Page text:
Case Study of 3 Year Old Girl Child

A 3 year old girl child born and raised in Dubai, UAE reported with pain in upper anterior teeth. Patient did not have any significant medical history. On clinical examination it was seen that the child suffered from nursing bottle caries. Gross dental decay involving pulp was also diagnosed in second primary molars. Since the child was uncooperative, dental treatment under General Anesthesia was carried out. Though more than half of the anterior crown structure was destroyed due to dental caries, decision was made to save the teeth [1-5]. Pulpectomy was carried out in all four upper anterior teeth. After obturation with zinc oxide eugenol, glass fiber post (Angelus Company), were adapted to appropriate length and cemented using dual cure composite resin.

The restoration protocol included the following steps:

  1. Selection of Crown forms, these being available in 6 sizes (No. 1 to 6) (Unitek Strip Crown, 3M ESPE.)11 with a mesiodistal incisal width equal to the tooth to be restored by placing the incisal edge of the crown against the incisal edge of the tooth (Figure 1).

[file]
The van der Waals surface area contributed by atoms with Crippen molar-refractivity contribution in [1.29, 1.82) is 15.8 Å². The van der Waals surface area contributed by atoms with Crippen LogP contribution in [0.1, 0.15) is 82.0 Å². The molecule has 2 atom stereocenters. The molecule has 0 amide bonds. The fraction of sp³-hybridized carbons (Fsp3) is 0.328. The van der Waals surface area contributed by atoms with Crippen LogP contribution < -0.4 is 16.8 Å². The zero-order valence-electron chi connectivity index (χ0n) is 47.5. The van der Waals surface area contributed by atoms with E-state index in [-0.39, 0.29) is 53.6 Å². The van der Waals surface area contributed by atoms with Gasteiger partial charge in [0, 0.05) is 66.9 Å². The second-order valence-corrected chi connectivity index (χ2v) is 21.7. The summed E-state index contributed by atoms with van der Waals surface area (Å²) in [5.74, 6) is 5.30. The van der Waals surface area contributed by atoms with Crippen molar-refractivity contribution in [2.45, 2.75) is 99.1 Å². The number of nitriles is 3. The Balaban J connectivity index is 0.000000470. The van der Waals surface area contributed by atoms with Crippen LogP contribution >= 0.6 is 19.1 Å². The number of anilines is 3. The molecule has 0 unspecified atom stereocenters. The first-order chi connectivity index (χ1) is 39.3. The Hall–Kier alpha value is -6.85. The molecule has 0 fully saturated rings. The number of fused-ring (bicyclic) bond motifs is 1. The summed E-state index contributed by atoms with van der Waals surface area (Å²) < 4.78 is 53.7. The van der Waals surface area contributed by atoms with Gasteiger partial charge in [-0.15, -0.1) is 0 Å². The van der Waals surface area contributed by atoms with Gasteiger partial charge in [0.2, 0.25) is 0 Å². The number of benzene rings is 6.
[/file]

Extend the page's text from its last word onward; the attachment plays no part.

2. Shade Selection: The composite shade can be selected for better esthetics. A2 shade was selected.
  3. Crown Placement: the selected crown form was trimmed with crown and bridge scissors, to remove excess crown material at cervical level; a small hole was created by punching the strip crown with a sharp explorer at the incisal edge or palatal surface, to allow flowing of excess composite; the crown form was filled with the selected material and seated on the tooth and checked for correct position; the excess material from the gingival area was removed; the composite material was light cured through the celluloid strip crown; the celluloid crown form was first removed and the occlusion was checked.

Figure 1: Strip crowns.